Earlier this year, Prep Rally wrote about New York's Lehman High School, which has to play all of its games on the road because it only has an 80-yard field. As bad as that is, another New York City school would trade it's facilities for Lehman's field any day.
At Erasmus (N.Y.) High, the Dutchmen have been forced to spend the entire season practicing on the school's courtyard, a tiny, 45-yard piece of grass, because of renovation construction that took over the school's traditional field before the school year began. According to Mark Lelinwalla of the New York Daily News, there were no remaining unused city parks with permits available, so Erasmus had to find some site on campus to hold practice.
Thus, the school's courtyard -- usually a pristine site used for special occasions -- has been transformed into a muddy pit of golf-like divots in desperate need of a re-sodding.
"The school's principals and custodial engineers were nice enough to let us use this, when we have nothing else, because all the permits are taken for the city parks, so there's nowhere to go," Erasmus coach Danny Landberg told the Daily News. "This courtyard is usually not touched. They do graduations on it. They're letting us use this because of our predicament."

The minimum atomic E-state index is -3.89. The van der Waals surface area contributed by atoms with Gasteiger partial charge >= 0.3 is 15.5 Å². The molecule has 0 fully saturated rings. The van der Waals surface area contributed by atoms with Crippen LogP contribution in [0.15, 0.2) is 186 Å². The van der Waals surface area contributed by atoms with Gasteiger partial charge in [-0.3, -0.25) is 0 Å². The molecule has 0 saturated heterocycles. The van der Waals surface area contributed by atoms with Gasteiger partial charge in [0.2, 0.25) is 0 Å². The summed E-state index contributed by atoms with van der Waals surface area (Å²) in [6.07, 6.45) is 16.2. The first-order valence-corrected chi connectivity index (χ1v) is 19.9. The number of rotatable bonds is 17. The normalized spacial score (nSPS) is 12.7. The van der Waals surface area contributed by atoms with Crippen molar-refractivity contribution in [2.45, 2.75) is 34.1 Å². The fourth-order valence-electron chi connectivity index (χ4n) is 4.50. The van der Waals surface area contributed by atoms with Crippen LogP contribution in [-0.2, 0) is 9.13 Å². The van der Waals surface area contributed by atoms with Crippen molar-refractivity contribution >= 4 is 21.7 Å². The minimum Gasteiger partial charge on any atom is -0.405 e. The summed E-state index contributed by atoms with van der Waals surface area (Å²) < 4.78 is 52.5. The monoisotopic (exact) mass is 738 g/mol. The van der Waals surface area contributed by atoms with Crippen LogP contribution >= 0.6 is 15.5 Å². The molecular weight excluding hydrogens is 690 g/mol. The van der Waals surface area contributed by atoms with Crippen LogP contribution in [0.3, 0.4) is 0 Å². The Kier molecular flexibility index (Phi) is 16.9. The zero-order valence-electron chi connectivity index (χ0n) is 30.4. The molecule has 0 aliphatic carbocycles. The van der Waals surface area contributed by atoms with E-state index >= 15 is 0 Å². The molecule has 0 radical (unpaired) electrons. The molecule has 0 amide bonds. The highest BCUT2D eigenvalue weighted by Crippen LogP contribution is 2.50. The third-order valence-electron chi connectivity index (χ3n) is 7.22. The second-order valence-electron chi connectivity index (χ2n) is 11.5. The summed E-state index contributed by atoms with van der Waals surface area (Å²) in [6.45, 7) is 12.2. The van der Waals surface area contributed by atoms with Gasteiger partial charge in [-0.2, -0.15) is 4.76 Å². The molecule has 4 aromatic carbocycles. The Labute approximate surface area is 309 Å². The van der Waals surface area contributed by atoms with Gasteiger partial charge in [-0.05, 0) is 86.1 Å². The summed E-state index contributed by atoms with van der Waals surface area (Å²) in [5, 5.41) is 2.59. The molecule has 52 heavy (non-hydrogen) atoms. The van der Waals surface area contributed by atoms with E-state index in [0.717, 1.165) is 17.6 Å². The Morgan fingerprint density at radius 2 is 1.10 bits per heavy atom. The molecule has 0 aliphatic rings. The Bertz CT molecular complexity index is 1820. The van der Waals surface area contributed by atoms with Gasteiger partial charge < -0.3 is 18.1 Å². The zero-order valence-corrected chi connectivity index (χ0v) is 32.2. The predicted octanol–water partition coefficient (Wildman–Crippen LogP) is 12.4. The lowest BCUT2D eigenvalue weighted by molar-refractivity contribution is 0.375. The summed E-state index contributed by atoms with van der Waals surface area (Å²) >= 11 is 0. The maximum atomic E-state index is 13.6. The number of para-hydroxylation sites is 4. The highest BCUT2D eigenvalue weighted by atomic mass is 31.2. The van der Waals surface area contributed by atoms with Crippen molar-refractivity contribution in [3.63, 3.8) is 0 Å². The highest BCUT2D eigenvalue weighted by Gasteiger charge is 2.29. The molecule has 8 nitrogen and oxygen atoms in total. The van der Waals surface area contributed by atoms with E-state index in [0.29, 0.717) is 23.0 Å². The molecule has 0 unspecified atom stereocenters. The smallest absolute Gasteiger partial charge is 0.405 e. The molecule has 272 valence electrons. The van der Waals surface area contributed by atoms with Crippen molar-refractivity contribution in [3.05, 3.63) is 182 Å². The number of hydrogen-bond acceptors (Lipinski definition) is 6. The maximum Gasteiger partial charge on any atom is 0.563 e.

The practices haven't been easy on the Dutchmen, either. With only 45 yards to work with, Erasmus has had to practice without yard lines, numbers or even traditional football equipment. All those limitations make contact drills almost impossible, and even small-scale workouts a challenge.
"We can't engage, can't get footing, can't get a base, can't drive," Erasmus assistant coach David Grippo told the Daily News. "Walkthroughs to three-fourths speed is as hard as we can go here. (Game days) are the first time we're going full speed all week."
Amazingly, the tiny practice field has hardly slowed Erasmus down. The Dutchmen have rolled up an impressive 7-2 record heading into the first round of the Public School Athletic League playoffs on Saturday.
Whether Erasmus can pull out an opening-round win or not, one thing seems certain: They'll cite their competitive disadvantage from the Erasmus practice field as motivation that proves they can find a way to win.
"We talk before, during the games and bring this field up and everyone gets mad," Erasmus quarterback Wayne Morgan told the Daily News. "We say, ‘They're playing on a good field and look what we're playing on!' But I can't wait to go back to our field next year."